Why the Belgian Grand Prix will happen

Start, Belgian GP 2005

Start, Belgian GP 2005 

 © The Cahier Archive

It is no fun being a Belgian politician at the moment. The contract that exists between the government of Wallonia and Formula One Management leaves the new regional premier Elio di Rupo, who has been in office for just a few weeks, with a major problem. The contract, agreed between the previous administration and FOM, means that the government must pay race fees until 2010 and perhaps even until 2015, which critics say leaves the government facing a potential bill of at least $80m, which may rise to double that amount. The current cost is around $13m a year but in normal FOM contracts that increases annually by 10%.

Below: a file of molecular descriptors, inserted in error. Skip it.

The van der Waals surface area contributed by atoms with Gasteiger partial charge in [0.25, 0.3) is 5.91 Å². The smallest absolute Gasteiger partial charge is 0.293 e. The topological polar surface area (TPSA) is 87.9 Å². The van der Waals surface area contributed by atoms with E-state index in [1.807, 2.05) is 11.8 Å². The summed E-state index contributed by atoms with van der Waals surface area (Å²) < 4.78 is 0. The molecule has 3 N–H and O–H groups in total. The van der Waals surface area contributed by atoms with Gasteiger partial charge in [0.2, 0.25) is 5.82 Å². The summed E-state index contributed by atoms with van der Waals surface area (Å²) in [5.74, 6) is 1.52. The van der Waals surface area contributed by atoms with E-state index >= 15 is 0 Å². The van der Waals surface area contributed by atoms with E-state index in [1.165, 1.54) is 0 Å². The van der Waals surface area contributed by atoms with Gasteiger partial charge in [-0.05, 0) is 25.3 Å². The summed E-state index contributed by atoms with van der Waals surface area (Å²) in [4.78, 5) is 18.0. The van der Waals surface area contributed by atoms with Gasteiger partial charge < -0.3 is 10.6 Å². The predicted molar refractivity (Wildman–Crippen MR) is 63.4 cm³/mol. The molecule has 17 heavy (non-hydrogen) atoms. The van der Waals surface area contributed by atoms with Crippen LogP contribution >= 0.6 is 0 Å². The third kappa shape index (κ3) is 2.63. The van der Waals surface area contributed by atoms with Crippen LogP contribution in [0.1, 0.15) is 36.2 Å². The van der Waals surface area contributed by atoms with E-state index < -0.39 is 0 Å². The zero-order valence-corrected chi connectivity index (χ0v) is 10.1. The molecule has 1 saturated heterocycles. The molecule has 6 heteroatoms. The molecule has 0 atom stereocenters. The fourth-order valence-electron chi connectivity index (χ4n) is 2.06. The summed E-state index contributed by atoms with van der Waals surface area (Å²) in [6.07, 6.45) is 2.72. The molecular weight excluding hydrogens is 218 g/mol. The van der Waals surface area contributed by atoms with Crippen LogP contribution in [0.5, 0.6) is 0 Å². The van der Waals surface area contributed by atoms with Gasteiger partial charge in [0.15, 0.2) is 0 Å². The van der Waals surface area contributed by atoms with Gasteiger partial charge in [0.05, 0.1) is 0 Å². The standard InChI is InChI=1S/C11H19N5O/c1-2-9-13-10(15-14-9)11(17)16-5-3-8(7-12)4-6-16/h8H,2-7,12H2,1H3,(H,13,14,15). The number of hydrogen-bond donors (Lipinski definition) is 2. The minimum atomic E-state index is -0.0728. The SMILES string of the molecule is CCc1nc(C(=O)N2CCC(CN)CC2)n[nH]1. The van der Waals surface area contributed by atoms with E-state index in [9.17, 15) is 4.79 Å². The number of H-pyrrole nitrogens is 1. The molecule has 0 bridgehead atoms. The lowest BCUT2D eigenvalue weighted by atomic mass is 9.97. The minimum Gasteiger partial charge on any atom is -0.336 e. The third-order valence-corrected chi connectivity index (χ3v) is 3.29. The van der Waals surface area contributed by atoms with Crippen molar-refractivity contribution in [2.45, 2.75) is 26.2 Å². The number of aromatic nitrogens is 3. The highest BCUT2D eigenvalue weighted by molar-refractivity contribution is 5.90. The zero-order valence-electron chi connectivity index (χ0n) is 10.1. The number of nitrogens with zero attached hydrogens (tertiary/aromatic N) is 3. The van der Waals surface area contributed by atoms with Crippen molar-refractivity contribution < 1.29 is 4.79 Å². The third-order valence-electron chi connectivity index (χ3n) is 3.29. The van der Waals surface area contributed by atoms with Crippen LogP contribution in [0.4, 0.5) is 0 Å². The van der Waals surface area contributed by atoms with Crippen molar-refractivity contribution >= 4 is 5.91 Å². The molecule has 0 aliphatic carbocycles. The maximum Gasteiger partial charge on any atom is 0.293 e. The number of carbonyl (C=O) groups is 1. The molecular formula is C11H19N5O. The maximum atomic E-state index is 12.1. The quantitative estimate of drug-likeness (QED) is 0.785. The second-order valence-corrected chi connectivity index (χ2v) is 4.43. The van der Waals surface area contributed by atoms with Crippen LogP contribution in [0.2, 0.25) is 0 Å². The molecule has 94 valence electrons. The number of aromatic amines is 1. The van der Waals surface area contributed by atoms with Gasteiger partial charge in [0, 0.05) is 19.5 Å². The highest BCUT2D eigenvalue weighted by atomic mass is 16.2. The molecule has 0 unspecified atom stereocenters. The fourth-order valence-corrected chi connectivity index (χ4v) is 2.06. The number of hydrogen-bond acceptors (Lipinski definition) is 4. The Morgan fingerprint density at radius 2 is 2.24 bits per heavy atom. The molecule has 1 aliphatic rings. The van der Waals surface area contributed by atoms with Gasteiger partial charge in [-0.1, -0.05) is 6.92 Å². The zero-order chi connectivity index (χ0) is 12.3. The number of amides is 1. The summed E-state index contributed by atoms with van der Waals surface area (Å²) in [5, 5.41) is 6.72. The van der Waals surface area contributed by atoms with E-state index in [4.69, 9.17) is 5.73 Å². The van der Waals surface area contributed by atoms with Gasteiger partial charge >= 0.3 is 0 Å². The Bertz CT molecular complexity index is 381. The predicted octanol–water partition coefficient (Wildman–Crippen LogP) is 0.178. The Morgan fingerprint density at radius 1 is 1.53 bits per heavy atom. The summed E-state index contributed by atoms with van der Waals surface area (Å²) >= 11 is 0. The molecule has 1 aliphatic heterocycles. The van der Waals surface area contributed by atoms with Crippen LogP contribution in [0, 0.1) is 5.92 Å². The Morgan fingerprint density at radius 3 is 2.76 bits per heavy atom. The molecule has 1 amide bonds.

In the circumstances the only logical course of action is for the government to run the race and try to reduce the losses, although in recent years the annual loss has been in the region of $4m. Given the fact that losing $20m over five years is less painful than losing $80m the race will presumably go ahead in the hope that better promotion will reduce the losses and, in the case of a miracle, will actually turn a profit. It might even be worth the locals investing money in a Belgian driver in the hope that national fervour might lead to higher ticket sales, although given the current situation the new administration may not feel in a risk-taking mood.

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